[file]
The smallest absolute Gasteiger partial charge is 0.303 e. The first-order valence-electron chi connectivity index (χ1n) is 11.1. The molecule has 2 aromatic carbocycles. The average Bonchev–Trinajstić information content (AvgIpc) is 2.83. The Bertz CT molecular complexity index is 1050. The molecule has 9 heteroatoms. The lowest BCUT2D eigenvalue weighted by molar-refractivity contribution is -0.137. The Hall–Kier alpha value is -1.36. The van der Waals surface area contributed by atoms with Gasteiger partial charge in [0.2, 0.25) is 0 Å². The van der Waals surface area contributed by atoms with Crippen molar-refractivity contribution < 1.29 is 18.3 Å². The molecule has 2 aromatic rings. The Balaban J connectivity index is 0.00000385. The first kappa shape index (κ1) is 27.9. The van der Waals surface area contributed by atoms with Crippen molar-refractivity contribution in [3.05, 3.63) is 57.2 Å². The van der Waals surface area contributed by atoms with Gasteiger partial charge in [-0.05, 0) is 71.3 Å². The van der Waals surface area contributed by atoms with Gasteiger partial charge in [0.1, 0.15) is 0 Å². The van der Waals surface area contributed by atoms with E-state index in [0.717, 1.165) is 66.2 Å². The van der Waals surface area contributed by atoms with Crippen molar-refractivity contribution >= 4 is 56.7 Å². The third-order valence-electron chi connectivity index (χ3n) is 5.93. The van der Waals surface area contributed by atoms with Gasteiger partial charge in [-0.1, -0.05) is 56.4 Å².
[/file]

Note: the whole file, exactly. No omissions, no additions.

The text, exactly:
The smallest absolute Gasteiger partial charge is 0.303 e. The first-order valence-electron chi connectivity index (χ1n) is 11.1. The molecule has 2 aromatic carbocycles. The average Bonchev–Trinajstić information content (AvgIpc) is 2.83. The Bertz CT molecular complexity index is 1050. The molecule has 9 heteroatoms. The lowest BCUT2D eigenvalue weighted by molar-refractivity contribution is -0.137. The Hall–Kier alpha value is -1.36. The van der Waals surface area contributed by atoms with Gasteiger partial charge in [0.2, 0.25) is 0 Å². The van der Waals surface area contributed by atoms with Crippen molar-refractivity contribution < 1.29 is 18.3 Å². The molecule has 2 aromatic rings. The Balaban J connectivity index is 0.00000385. The first kappa shape index (κ1) is 27.9. The van der Waals surface area contributed by atoms with Crippen molar-refractivity contribution in [3.05, 3.63) is 57.2 Å². The van der Waals surface area contributed by atoms with Gasteiger partial charge in [-0.05, 0) is 71.3 Å². The van der Waals surface area contributed by atoms with Gasteiger partial charge in [0.1, 0.15) is 0 Å². The van der Waals surface area contributed by atoms with E-state index in [0.717, 1.165) is 66.2 Å². The van der Waals surface area contributed by atoms with Crippen molar-refractivity contribution >= 4 is 56.7 Å². The third-order valence-electron chi connectivity index (χ3n) is 5.93. The van der Waals surface area contributed by atoms with Gasteiger partial charge in [-0.1, -0.05) is 56.4 Å².